NEWYou can now listen to Fox News articles!
As Russia’s barbaric assault on Ukraine begins its second year Friday, President Biden and Russian President Vladimir Putin clashed this week in a verbal sparring match with speeches marking the first anniversary of the war. While Biden continued his approach of shaming Putin into ending the war, issuing economic threats and offering more security aid to Kyiv, Putin shocked Washington with a nuclear warning, adding meat to previous warnings that the West must think twice this time before dismissing.
During a surprise visit to Kyiv on Monday, Biden announced $500 million in security aid, in addition to the $196 billion that the United States has already provided or committed to Kyiv. The U.S. president, echoing the Pentagon’s stated goals to “weaken” Russia militarily and economically, affirmed his administration’s policy of “squeezing Russia’s economic lifelines” through sanctions, threatening to ramp up the already “unprecedented costs” on Moscow.
Putin, a KGB-trained operative who prides himself in being an expert in people relations and being able to “feel” his audience, capitalized on Biden’s threats by pushing his long-standing populist narrative that Russia is under assault by the West. “They want to make the [Russian] people suffer [with sanctions]” he warned during a speech that lasted almost two-hours. “We will react accordingly, because … we are talking about the existence of our country,” He said. The more long-range systems are supplied to Ukraine by the West, the further we will push the threat from our borders,” said Putin.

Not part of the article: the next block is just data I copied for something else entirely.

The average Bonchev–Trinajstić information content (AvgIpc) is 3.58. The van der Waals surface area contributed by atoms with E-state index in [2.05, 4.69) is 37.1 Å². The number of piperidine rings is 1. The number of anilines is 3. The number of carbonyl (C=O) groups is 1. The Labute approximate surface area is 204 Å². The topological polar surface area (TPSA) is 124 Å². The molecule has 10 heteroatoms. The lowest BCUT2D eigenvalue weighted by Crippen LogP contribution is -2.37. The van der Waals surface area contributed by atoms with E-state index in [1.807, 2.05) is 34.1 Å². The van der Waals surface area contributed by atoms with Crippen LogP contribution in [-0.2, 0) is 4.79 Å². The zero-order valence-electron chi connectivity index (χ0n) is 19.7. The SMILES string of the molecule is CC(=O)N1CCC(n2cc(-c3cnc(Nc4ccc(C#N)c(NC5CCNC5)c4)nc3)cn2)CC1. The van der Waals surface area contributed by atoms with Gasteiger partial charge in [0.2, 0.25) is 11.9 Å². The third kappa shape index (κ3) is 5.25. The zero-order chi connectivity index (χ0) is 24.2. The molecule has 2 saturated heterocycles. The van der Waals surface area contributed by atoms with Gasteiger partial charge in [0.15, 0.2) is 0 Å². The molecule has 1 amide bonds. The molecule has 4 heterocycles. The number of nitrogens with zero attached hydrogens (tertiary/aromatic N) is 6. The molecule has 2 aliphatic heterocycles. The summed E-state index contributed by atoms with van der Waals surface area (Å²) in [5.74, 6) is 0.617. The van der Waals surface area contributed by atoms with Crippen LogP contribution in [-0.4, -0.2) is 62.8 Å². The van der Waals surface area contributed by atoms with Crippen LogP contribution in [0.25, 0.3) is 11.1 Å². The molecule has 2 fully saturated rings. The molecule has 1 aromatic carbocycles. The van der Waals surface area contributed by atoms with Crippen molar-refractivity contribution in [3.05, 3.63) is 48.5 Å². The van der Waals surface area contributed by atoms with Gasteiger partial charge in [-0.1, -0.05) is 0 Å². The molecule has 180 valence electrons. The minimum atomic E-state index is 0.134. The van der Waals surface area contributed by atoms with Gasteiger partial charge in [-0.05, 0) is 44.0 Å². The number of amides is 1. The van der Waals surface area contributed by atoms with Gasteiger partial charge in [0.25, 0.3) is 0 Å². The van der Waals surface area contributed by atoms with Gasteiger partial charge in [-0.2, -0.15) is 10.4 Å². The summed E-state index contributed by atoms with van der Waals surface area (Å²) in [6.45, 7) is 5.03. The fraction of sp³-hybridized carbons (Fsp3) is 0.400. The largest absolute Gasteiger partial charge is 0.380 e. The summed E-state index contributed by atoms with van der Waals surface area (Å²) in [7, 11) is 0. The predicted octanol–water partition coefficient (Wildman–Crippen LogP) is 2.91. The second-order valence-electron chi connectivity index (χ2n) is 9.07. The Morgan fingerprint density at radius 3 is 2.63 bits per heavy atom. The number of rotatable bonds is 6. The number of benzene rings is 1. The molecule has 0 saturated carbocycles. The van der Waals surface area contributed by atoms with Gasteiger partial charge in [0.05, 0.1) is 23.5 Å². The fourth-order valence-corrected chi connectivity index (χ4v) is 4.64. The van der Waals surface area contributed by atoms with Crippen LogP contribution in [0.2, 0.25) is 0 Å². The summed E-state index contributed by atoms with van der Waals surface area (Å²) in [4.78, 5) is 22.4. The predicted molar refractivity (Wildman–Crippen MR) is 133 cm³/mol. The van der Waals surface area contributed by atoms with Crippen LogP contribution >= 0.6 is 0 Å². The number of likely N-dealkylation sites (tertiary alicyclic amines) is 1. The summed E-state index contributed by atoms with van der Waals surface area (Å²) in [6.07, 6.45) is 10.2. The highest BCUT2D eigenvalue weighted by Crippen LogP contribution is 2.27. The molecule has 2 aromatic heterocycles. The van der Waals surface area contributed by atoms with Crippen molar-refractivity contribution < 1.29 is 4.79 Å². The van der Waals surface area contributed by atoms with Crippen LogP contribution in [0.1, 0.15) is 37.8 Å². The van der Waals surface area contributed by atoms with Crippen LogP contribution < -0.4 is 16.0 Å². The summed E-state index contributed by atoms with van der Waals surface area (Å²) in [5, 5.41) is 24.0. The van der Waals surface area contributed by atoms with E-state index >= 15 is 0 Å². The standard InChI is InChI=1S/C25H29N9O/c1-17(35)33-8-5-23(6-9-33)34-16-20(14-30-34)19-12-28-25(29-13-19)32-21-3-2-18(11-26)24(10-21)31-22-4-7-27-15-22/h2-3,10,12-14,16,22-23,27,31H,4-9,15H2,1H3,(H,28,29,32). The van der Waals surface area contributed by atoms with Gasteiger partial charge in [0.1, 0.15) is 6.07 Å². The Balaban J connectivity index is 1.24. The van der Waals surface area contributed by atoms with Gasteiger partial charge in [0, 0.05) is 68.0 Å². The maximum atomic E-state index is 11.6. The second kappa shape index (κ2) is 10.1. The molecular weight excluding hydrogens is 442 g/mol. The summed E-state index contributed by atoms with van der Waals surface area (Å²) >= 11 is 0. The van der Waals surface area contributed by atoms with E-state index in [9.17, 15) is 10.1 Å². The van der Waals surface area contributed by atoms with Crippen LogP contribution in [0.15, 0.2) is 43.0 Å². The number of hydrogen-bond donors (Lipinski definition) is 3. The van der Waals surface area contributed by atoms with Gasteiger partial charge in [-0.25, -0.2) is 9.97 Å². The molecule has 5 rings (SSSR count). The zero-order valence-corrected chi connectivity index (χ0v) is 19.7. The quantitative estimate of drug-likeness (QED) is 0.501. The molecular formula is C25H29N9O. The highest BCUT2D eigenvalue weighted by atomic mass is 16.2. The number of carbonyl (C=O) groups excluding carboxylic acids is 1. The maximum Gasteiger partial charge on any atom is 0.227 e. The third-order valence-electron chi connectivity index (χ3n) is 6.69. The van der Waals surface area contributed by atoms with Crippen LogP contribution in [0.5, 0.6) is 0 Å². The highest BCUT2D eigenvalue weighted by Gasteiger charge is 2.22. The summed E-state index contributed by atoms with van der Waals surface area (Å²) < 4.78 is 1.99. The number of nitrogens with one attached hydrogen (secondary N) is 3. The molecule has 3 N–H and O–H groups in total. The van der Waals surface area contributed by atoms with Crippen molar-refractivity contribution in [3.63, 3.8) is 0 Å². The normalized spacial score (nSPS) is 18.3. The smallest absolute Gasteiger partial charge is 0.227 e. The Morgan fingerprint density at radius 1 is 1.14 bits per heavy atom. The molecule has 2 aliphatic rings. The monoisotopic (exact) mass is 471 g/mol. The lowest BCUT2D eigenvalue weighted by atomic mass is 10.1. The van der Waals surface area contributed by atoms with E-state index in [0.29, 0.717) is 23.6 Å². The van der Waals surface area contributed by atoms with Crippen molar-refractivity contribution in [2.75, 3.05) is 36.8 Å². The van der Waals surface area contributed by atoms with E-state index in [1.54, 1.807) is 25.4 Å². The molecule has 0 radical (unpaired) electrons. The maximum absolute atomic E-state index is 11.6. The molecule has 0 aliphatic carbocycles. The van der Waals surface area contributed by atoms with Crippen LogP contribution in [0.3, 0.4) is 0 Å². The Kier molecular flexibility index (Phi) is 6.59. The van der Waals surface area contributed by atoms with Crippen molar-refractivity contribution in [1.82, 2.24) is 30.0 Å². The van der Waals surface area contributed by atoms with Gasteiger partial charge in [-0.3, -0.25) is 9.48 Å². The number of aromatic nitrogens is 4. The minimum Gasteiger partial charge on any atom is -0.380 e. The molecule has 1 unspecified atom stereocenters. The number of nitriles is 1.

PUTIN ISSUES NUCLEAR WARNING TO US, THREATENS TO RESUME WEAPONS TESTS
In one of the most consequential speeches of his career, Putin announced a suspension of Russia’s participation in the nuclear START treaty, which restricts the number of nuclear warheads on deployed missile launchers and strategic bombers for both Russia and Washington limits the number of delivery platforms, such as intercontinental ballistic missiles. This step allows Russia to beef up its nuclear arsenal. Additionally, it eliminates the inspection program, under which both Russian and U.S. specialists could visit each other’s atomic facilities. Putin also warned that new strategic systems have been placed on combat duty and that Russia could resume nuclear testing, which Moscow has not done since 1990.
Putin’s plan for victory in Ukraine is to out-suffer and outlast the adversary, Russia’s centuries-old wartime strategy. Culturally, Russia has a super high tolerance for casualties. It sacrificed 25 million of its citizens in World War II. Its current losses are estimated at 200,000 of killed or wounded. With Russia’s population being more than three times Ukraine’s, Putin is prepared to keep throwing bodies at the problem. Putin has mobilized an additional half a million troops since the war’s start. Russian Defense Minister Shoigu recently announced a 30% increase the size of Russia’s armed forces from 1.15 to 1.5 million by 2026.
PUTIN’S PIVOT IN UKRAINE WILL BRING ABOUT PERMANENT WAR IN EUROPE